Monday, June 20, 2011

Happy Father's Day

It’s Father’s Day and my day begins with a Skype chat with my daughter in Argentina. I talk to my other daughter from the Mt. Rushmore cafeteria. It looks enough like the one shown in Hitchcock’s “North by Northwest” for me to get a little vicarious thrill of recognition and share the moment with her. Out the window, carved impressively on the mountain, are two of the Founding Fathers and their descendants—Lincoln and Teddy Roosevelt, subject of yesterday’s entry. Of course, all reports of Teddy at the Monument are extolling his accomplishments of extending America’s political and economic muscle. He was the first president to leave our shores, but it turns out, mostly to put his foot on the neck of other countries and extend our power. In some ways, he opened the door to our domination of the Philippines, Chile, Guatemala, El Salvador, Nicaragua, Iraq—always under the flag of freedom, of course, but mostly to get what adds to our coffers and rarely (if ever) actually contributing to democracy in those countries.

But it’s Father’s Day and I have other things on my mind. It’s the first Father’s Day that my wife will experience without her Dad. And for me, it’s been four years. I’m wearing my Dad’s purple shirt and writing to him in my journal telling him the news. I do this on special occasions or whenever the spirit hits, taking seriously the ancient idea that we must live at least part of our lives on behalf of those who have left us—speak for them, walk for them, sing for them, dance for them– and then tell them about it. Since they no longer have bodies and voices, we can use ours to not only do what we need to do, but to enjoy on their behalf what they used to do— eat certain foods, go to special places, speak select poems, play and sing specific songs.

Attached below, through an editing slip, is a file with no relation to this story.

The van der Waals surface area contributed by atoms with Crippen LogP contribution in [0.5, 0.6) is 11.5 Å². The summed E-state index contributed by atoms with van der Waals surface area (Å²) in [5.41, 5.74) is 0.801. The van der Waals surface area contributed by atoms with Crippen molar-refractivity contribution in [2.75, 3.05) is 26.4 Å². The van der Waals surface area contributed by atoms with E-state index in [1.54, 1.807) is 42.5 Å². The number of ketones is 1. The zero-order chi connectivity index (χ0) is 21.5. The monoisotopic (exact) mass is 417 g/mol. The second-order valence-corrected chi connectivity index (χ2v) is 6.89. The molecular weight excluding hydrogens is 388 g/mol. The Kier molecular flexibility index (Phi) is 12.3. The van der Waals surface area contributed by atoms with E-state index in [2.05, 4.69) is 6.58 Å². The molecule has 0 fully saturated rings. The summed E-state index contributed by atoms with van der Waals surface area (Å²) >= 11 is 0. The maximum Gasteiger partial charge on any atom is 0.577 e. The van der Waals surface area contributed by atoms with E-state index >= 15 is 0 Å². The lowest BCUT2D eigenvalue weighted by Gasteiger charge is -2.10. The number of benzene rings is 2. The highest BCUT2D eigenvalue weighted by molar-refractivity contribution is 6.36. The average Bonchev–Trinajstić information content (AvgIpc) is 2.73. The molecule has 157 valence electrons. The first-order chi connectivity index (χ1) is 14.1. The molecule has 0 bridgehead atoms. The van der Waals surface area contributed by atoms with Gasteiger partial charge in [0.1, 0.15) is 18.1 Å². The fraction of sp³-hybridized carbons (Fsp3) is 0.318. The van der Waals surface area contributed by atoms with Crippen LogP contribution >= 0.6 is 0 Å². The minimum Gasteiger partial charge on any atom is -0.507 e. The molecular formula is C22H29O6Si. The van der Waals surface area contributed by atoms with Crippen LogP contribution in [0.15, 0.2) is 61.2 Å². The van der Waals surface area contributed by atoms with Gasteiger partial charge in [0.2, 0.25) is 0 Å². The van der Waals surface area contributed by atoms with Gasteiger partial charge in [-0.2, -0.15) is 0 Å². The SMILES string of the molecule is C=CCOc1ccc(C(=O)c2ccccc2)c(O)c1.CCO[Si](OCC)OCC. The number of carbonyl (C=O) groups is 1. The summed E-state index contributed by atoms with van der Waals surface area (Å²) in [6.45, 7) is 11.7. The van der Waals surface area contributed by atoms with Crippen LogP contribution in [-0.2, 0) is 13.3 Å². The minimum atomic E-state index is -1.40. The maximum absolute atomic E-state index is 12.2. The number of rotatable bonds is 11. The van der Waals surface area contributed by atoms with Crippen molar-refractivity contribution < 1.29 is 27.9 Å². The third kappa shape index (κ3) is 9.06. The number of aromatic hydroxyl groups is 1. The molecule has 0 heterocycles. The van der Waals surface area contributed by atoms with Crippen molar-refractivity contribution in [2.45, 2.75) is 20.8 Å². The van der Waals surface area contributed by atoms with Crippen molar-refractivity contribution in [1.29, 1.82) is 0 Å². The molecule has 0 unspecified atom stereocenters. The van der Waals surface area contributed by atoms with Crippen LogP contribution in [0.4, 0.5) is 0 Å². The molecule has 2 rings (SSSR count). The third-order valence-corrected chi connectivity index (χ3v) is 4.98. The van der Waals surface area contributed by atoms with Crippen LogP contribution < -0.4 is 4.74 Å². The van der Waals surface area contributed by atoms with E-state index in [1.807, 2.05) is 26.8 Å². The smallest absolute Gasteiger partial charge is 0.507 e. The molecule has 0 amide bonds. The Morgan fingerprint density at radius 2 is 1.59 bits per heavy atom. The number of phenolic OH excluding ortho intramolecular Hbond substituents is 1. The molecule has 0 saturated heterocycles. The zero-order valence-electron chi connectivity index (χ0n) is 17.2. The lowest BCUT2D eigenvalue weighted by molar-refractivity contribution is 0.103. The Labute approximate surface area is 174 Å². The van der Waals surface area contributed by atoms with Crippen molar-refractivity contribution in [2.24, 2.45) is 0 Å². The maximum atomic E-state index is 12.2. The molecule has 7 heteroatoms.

The other day, I played one of my father’s piano compositions for my Mom. As a young man, he dabbled both in composition and painting before the business world swallowed him up. One of the best things—as he would often remind me—I did for him in his later years was to play and record his compositions. He would listen to that tape most every day of the last five years of his life and yet more often in his last months. He had a good ear for a decent melody and accompanying harmony, but without training and perseverance, his development was technically weak. But still, they were his notes and his attempt to express feelings habitually left unexpressed in the business world of the 50’s and 60’s. Like a good American man of that time, he locked them away, but these tapes were the key that reminded him of a world beyond the conventions of merely bringing home the bacon and mowing the lawn.

So in honor of his memory, I’m including his favorite poem, one he could speak at a drop of a hat and often did. I now speak it out loud on several occasions, to the delight of those who haven’t heard it before and to the first hint of an eye-roll from those who have had heard it often. It’s from an obscure novel by Philip Wylie titled “Finnley Wren.” Read it out loud— like all poetry, the music comes out better when spoken.

And think about what poem you’ll be remembered for and pull it out on all family occasions, eye-rolls be damned! We’re here to leave our footprint on this earth and to be remembered as only we can be. 

Happy Father’s Day, Dad—your legacy lives on.

Life is just a passing spasm
           In an aggregate of cells;
Kiss me, pretty protoplasm,
            While your osculation dwells.


           Glucose-sweet, no enzyme action
            Or love-lytic can reduce.
Our relations to a fraction
Of hereditary use.

Nuclear rejuvenation
Melts the auricle of stoic:
Love requires a balanced ration—
Let our food be holozoic;

Let us live with all our senses
While anabolism lets us—
Till—with metaplastic fences
Some katabolism gets us.

Till, potential strength, retreating,
Leaves us at extinction’s chasm:
And, since time is rather fleeting,
Kiss me, pretty protoplasm.


            

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